Oc­to­ber

“It’s a scary thing get­ting a body part re­placed. But your qual­ity of life goes up.” — La Plata’s Karen Navarro on get­ting her right an­kle re- placed and get­ting back on her feet.

“Every month has been our big­gest month, pretty much for 10 years now.” — So­larCity’s Ryan Sil­ver­nale, re­gional op­er­a­tions man­ager for the Wal­dorf of­fice, talk­ing about growth in home so­lar power in­stal­la­tions.

“You can­not ac­com­plish some­thing if you never try. I en­cour­age ev­ery­one to never give up on your dreams, and it’s never to late to have a new dream.” — Heather Ju­lian, Life­long Learn­ing Cen­ter grad­u­ate.

“In min­utes1920, the stated Board thereof Ed­u­ca­tion were 104 now teach­er­shave 2,079in the teach­ers.” county; we— School­bara Palko board speak­ing mem­ber at Bar- the con­clu­sion100th an­niver­saryof the cel­e­bra- board’s tions.

“When you help lead peo­ple to be mean to some­one, they’ll fol­low you — but if you help peo­ple to be kind to some­one, they’ll prob­a­bly fol­low you, too. It’s all about how you choose to lead, and other peo­ple will fol­low.” — Former Wal­dorf res­i­dent Doug Reavis, co-founder of “Silent Strong,” an on­line group pro­mot­ing kind- ness, speak­ing to stu­dents at Matthew Hen­son Mid- dle School dur­ing “Unity Week.”

“This pro­gram ac­com­mo­dates ev­ery­one, it’s re­ally amaz­ing, and I am 110 per­cent sat­is­fied with my de­ci­sion. I was born and raised and taught in Charles County schools, and now I get to teach in Charles County schools.” — Raven Smoot, Henry E. Lackey High School alumna, now en­rolled in the “2+2” teach- ing pro­gram al­low­ing her to take Tow­son Univer­sity classes on the Col­lege of South­ern Mary­land cam- pus.

“And clowns are now, in many ways, in fear them­selves. They don’t know what might hap­pen to them. You know, clowns are for one purpose: to gen­er­ate fun and joy.” — Teresa Gret­ton, “Blondi the Clown,” dis­cussing “creepy clown” hys­te­ria.

“Every time I come back to South­ern Mary­land, I recharge my bat­tery. There are big-time wrestling fans here in this area. The MCW staff is so cool. They brought me on the show, they even brought me here early so that I can visit my fam­ily and I get my blue crab fix while I’m here.” — WWE Hall of Famer Scott Hall talk­ing about St. Mar y’s County.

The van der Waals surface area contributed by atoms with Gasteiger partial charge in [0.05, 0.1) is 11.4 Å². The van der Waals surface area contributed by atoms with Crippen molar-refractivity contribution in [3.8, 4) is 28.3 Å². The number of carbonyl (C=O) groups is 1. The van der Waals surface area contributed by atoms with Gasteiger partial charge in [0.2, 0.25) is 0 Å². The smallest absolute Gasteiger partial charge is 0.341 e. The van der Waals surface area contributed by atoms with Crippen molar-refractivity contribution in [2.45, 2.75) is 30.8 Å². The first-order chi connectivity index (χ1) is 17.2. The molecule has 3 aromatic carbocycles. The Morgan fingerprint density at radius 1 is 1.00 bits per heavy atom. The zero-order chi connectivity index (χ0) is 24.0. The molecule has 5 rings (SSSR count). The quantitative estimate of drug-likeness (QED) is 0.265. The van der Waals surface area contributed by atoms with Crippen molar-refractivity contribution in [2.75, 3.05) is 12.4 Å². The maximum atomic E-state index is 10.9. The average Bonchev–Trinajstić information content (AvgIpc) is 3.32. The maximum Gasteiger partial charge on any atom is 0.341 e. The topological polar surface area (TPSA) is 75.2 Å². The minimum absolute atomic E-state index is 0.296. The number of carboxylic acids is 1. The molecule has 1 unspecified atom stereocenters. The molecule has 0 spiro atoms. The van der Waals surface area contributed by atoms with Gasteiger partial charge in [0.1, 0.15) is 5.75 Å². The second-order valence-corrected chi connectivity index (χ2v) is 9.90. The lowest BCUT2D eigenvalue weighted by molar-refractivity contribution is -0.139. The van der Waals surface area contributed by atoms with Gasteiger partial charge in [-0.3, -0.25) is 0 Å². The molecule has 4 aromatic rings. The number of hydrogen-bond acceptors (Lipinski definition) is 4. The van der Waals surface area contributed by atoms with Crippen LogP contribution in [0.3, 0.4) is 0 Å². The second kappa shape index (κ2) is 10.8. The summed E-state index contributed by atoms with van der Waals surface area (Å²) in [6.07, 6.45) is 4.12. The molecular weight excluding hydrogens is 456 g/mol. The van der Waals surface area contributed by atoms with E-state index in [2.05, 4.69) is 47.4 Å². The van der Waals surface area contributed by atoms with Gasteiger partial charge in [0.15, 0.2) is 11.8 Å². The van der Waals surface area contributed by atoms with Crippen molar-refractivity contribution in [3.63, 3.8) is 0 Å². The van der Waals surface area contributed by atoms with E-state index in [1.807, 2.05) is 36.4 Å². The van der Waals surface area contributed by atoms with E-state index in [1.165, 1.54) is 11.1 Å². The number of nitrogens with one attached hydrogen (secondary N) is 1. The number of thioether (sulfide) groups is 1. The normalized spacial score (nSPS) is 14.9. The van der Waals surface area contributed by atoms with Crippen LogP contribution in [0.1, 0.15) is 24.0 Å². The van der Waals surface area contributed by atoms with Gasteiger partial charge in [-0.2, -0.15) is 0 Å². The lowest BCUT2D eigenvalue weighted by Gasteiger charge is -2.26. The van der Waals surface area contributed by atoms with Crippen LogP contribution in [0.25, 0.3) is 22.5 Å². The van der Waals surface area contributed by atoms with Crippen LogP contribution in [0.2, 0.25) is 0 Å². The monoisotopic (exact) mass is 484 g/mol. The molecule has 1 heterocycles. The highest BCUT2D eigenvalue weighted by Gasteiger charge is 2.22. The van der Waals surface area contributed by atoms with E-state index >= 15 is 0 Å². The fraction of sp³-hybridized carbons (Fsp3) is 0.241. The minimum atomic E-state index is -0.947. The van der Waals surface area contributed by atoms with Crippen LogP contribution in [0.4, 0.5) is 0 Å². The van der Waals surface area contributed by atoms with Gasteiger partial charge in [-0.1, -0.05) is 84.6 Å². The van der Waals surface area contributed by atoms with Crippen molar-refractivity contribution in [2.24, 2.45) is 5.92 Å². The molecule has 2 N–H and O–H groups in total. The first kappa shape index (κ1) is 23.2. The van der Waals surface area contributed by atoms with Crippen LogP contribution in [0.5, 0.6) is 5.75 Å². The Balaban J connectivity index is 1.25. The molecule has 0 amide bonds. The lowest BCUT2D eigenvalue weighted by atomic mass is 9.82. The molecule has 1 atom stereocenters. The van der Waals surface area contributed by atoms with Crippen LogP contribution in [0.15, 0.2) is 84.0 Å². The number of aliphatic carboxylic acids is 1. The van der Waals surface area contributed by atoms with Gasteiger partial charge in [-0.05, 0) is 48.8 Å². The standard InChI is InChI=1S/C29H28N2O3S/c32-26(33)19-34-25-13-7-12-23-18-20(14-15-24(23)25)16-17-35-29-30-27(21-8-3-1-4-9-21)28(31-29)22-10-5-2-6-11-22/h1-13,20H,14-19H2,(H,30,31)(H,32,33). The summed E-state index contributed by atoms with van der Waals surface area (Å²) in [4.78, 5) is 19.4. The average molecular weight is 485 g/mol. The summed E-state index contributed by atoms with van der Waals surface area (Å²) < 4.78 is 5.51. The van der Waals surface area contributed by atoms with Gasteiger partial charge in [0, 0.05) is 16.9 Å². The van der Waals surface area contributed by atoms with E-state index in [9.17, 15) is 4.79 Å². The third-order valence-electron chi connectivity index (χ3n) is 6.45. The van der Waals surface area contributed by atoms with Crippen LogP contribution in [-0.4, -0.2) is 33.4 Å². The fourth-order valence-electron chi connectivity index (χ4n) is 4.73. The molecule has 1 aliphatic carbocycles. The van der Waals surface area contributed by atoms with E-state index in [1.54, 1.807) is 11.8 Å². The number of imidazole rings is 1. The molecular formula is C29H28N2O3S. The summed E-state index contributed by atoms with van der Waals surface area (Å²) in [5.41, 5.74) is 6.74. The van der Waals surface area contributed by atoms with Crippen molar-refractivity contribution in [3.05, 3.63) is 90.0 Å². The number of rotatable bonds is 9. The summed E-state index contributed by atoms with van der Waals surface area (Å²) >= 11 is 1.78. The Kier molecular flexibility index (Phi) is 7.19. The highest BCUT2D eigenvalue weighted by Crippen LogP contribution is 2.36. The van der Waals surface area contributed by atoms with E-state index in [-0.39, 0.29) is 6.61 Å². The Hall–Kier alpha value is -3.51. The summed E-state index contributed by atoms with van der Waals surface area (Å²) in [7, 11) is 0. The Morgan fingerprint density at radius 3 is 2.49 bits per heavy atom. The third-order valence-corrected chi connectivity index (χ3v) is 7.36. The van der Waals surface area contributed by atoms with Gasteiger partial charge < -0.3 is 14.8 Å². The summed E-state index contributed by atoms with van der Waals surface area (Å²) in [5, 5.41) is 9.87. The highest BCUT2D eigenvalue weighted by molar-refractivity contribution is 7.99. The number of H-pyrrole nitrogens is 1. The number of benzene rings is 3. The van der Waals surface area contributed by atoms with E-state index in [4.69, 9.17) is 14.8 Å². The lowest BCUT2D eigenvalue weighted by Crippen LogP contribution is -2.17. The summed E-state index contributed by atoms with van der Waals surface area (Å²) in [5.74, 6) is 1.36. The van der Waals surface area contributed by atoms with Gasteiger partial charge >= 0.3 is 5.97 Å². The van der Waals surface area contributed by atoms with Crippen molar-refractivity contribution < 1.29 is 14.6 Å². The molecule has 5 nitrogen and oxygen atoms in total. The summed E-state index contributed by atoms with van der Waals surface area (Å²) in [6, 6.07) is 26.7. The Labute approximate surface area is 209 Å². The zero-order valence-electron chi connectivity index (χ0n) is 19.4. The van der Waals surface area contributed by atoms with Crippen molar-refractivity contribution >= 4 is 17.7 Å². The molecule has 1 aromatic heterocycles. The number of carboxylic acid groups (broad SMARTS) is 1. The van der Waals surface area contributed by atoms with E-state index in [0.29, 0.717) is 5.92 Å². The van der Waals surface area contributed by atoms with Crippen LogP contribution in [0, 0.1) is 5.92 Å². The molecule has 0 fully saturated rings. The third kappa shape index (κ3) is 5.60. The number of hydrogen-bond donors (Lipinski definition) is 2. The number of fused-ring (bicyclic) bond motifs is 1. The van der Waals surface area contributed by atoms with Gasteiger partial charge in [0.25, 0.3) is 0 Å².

“It was an eye-open­ing ex­pe­ri­ence. Mis­takes are made and we learn from those mis­takes, but Nathan is the real deal be­cause there is no way that I could be able to stand up to do what he does across the coun­try. He ab­so­lutely as­ton­ished me and ev­ery­one else by how he held his com­po­sure through­out the train­ing. The very end of the sce­nario the day his wife was kid­napped, in­for­ma­tion was not passed on and the kid­nap­per could have been ap­pre­hended and she still would have been alive to­day.” — Chris Thomp­son, emer­gency ser­vices as­sis­tant chief, on Nathan Lee of the Denise Am­ber Lee Foun­da­tion lead­ing 911 train­ing in the county.

“It’s a work­ing doc­u­ment. This is new for ev­ery­one, so I think this will be a con­tin­u­ous process for ev­ery­one. We might not get it right the first time, but we can con­tinue to work on it.” — Plan­ning com­mis­sion Chair­man Gil­bert “Buddy” Bowl­ing ad­vo­cat­ing that the plan­ning com­mis­sion’s new rules be an­nu­ally re­viewed to pre­vent any com- mu­ni­ca­tion is­sues.

“We weren’t just go­ing to use the word trans­parency. We wanted to set pol­icy to make sure that gov­ern­ment was more in­clu­sive to the ev­ery­day

per­son.” — County Com- mis­sioner Amanda Ste­wart (D) talk­ing about the coun- ty’s trans­par­ent val­ues that she op­er­ates un­der.

“It’s not like there are 50 peo­ple lin­ing up to pee in the church. But the priest wanted that.” — Mark Tarl­ton, a mem­ber of St. Joseph’s Church in Pom­fret, wanted to keep the orig­i­nal look of the church de­spite up­dates be­ing needed for new bath- rooms.

“If they can pro­vide a de­vel­op­ment in Charles County like they have done else­where, this will be a win­ner for our res­i­dents.” — Com­mis­sioner Ken Robin­son (D) talk­ing about Green­berg Gib­bons’ ac­qui­si­tion of the Wal­dorf Sta­tion prop­erty.

“How does any­one know what to ask if they can’t hear the pub­lic’s in­ter­ests?” — Board of ap­peals com­mis­sioner Lynn Green asked this ques­tion in ref­er­ence to the plan­ning com­mis­sion’s de­nial of pub­lic tes­ti­mony on Guil­ford de­vel­op­ment.